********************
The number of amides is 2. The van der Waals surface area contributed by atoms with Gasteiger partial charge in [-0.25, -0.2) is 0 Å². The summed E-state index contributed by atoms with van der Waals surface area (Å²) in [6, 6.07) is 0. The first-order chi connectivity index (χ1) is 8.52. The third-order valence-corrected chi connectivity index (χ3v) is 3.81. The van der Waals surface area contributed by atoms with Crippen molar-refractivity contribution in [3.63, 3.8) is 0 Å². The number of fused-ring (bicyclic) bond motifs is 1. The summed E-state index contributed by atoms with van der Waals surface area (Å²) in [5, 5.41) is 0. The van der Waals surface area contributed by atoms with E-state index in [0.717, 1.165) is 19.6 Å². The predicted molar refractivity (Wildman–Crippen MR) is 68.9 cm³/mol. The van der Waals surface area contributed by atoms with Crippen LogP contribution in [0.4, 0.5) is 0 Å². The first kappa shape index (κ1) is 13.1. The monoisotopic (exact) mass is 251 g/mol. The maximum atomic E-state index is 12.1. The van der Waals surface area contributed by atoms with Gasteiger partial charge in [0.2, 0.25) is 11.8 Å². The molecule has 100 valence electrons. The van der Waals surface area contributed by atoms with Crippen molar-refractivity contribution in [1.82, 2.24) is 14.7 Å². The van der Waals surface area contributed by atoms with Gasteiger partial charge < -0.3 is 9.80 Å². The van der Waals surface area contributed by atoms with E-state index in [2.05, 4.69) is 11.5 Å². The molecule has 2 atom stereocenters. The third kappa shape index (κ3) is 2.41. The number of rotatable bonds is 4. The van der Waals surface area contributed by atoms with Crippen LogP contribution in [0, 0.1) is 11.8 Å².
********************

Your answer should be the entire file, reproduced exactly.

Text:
The number of amides is 2. The van der Waals surface area contributed by atoms with Gasteiger partial charge in [-0.25, -0.2) is 0 Å². The summed E-state index contributed by atoms with van der Waals surface area (Å²) in [6, 6.07) is 0. The first-order chi connectivity index (χ1) is 8.52. The third-order valence-corrected chi connectivity index (χ3v) is 3.81. The van der Waals surface area contributed by atoms with Crippen molar-refractivity contribution in [3.63, 3.8) is 0 Å². The number of fused-ring (bicyclic) bond motifs is 1. The summed E-state index contributed by atoms with van der Waals surface area (Å²) in [5, 5.41) is 0. The van der Waals surface area contributed by atoms with E-state index in [0.717, 1.165) is 19.6 Å². The predicted molar refractivity (Wildman–Crippen MR) is 68.9 cm³/mol. The van der Waals surface area contributed by atoms with Crippen LogP contribution in [0.4, 0.5) is 0 Å². The first kappa shape index (κ1) is 13.1. The monoisotopic (exact) mass is 251 g/mol. The maximum atomic E-state index is 12.1. The van der Waals surface area contributed by atoms with Gasteiger partial charge in [0.2, 0.25) is 11.8 Å². The molecule has 100 valence electrons. The van der Waals surface area contributed by atoms with Crippen molar-refractivity contribution in [1.82, 2.24) is 14.7 Å². The van der Waals surface area contributed by atoms with Gasteiger partial charge < -0.3 is 9.80 Å². The van der Waals surface area contributed by atoms with E-state index in [2.05, 4.69) is 11.5 Å². The molecule has 2 atom stereocenters. The third kappa shape index (κ3) is 2.41. The number of rotatable bonds is 4. The van der Waals surface area contributed by atoms with Crippen LogP contribution in [0, 0.1) is 11.8 Å².